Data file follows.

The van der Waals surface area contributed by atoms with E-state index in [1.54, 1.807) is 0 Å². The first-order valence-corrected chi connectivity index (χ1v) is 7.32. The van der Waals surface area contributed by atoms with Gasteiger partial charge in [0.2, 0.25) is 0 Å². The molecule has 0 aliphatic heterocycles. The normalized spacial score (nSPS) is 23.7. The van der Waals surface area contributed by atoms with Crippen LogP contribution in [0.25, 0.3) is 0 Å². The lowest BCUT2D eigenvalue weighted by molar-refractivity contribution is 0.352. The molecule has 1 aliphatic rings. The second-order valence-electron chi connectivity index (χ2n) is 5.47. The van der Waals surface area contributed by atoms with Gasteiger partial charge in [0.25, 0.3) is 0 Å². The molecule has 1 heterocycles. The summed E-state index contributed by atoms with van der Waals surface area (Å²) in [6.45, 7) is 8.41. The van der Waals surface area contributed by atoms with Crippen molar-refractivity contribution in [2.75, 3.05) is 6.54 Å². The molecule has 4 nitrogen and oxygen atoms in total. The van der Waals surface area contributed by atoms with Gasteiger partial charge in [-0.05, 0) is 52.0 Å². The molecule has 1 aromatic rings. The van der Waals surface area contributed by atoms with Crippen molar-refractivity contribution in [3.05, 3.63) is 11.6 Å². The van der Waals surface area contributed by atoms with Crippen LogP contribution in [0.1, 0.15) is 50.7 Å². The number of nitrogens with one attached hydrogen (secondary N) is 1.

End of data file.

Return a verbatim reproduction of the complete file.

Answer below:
The van der Waals surface area contributed by atoms with E-state index in [1.54, 1.807) is 0 Å². The first-order valence-corrected chi connectivity index (χ1v) is 7.32. The van der Waals surface area contributed by atoms with Gasteiger partial charge in [0.2, 0.25) is 0 Å². The molecule has 0 aliphatic heterocycles. The normalized spacial score (nSPS) is 23.7. The van der Waals surface area contributed by atoms with Crippen LogP contribution in [0.25, 0.3) is 0 Å². The lowest BCUT2D eigenvalue weighted by molar-refractivity contribution is 0.352. The molecule has 1 aliphatic rings. The second-order valence-electron chi connectivity index (χ2n) is 5.47. The van der Waals surface area contributed by atoms with Gasteiger partial charge in [0.25, 0.3) is 0 Å². The molecule has 1 heterocycles. The summed E-state index contributed by atoms with van der Waals surface area (Å²) in [6.45, 7) is 8.41. The van der Waals surface area contributed by atoms with Crippen molar-refractivity contribution in [2.75, 3.05) is 6.54 Å². The molecule has 4 nitrogen and oxygen atoms in total. The van der Waals surface area contributed by atoms with Gasteiger partial charge in [-0.05, 0) is 52.0 Å². The molecule has 1 aromatic rings. The van der Waals surface area contributed by atoms with Crippen molar-refractivity contribution in [3.05, 3.63) is 11.6 Å². The van der Waals surface area contributed by atoms with Crippen LogP contribution in [0.1, 0.15) is 50.7 Å². The number of nitrogens with one attached hydrogen (secondary N) is 1.